Next Meeting – “Anna Karenina And The Nature Of Tragedy”
Tuesday 19 May 2015 7.30 — 9.30pm, at the Bull
Edward Greenwood came along in March 2014 and gave us a a very stimulating and controversial introduction to Nietzsche's views on morality. Edward, who lives in Canterbury and is an honorary member of staff in the English Dept at the University of Kent is back again this year, but this time he will be talking about the nature of tragedy with special reference to Tolstoy's novel Anna Karenina. You don't have to have read the book to enjoy the meeting, but you have a week before we meet so you have plenty of time to do a quick catch-up!
Thu 14 May 2015—Tribute to Frank Cioffi
David Ellis, emeritus professor of English literature at University of Kent, has written a book about Frank Cioffi called The Philosopher in Shirt-Sleeves which will be published by Bloomsbury in late April. In order to celebrate this event, and as a tribute to Cioffi, there will be a drinks party in Keynes Senior Common Room on Thursday 14th May (6-8pm). If you would like to attend please email firstname.lastname@example.org so that the organisers can ensure the wine does not run out! More...
Tue 16 June 2015—Metaphors
Maurice Sanders, who hails from Yorkshire, is no stranger to our meeting and has led discussions several times before including such subjects as the philosophy of engineering and the balance of nature. Maurice is also doing a return visit to lead a discussion on Metaphors.
Tue 21 July 2015—To be announced
Watch this space!
Tue 18 August 2015—If I ruled the world...
It has been our tradition for some time now to have a do-it-yourself medley-type meeting in August where each member brings their own idea for discussion by the group. Following on from the General Election we thought it would be a good idea to each bring a policy to discuss. It can be something that a party has already proposed or it can be as radical and off the wall as you like. This is your opportunity to mount your metaphorical soap-box.
Tue 15 September 2015—What's the point of space research?
You may remember a number reports in the news at the end of last year about a company who are trying to raise crowd-funding for a lunar research project. It so happens that David Iron, the brains behind the project, is based on Faversham and is running the project, called 'Lunar Mission One' from offices in the town. David has kindly agreed to come along to our September meeting to lead a discussion on the value of space research and pure science in general. Sadly his project is automated and will not be recruiting astronauts so don't bother bringing your CV!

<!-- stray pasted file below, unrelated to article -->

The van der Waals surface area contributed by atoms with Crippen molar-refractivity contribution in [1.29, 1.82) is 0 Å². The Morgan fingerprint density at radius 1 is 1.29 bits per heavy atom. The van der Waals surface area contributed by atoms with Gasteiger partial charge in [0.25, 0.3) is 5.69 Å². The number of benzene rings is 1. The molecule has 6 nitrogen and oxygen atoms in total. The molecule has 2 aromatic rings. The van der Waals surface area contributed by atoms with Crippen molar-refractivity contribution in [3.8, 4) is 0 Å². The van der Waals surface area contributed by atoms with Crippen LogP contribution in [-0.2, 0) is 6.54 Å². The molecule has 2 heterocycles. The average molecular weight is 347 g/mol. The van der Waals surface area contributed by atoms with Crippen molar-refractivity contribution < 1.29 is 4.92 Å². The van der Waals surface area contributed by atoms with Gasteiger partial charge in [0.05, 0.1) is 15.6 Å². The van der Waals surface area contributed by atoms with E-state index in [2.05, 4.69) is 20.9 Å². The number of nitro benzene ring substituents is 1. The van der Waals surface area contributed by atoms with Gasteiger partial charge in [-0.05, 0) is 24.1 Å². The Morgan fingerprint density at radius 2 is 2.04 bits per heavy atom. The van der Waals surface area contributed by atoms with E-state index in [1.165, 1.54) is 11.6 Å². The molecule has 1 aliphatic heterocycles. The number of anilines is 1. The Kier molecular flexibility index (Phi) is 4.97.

What is the Stoa?
The Stoa is a philosophy discussion group which meets every month in the The Bull pub in Tanners Street, Faversham to talk about serious issues but without being too solemn about it. None of us are professional, academic philosophers and although it's "popular" philosophy we're interested it's never dumbed-down!
When do you meet?
We meet on the 3rd Tuesday of every month from 7.30 — 9.30pm although many members continue informal discussion in the bar after the meeting finishes.
Where do you meet?
We meet in the back bar of The Bull pub in Tanners Street, Faversham, ME13 7JL. Directions...
How much does it cost?
There is no charge for membership but we do have a whip-round of £1 each just to cover the cost of the room.
What kinds of things do you discuss?
Browse through our Topics page to see what we've discussed at previous meetings.
What do you do?
Each meeting is led by a member or a visiting speaker and is generally based one or more articles we have all read (although it's not critical that you read the articles beforehand). Links to all the articles can be found on the Topics page and the dates of meetings can be found on the Schedule page (which includes a link back to the relevant reading).
Who can attend?
Everybody is welcome!
How can I get on your mailing list?
Drop us a line via the Contact form and you will be receive our monthly bulletin "News from the Stoa".
In classical Greek architecture the stoa was the covered promenade attached to the marketplace which became the place where philosophers frequently met to dialogue and debate. In fact it was this habit of regularly meeting in the stoa that earned the 'Stoic' school their epithet: it simply meant "guys who hang out at the stoa and chew the fat!". I like to think that the title of our group suggests an open marketplace where ideas can be traded and critical thinking is our currency.
What is Marginalia?
Marginalia is a blog containing random notes, scribbles, comments, jottings and drolleries on a variety of philosophical topics, including those discussed at the Faversham Stoa. While the notes in the topics section of this site are intended to be fairly impartial, the ideas and polemics in Marginalia are unapologetically my own. You are welcome, indeed encouraged, to append your comments to the entries and start a conversation.
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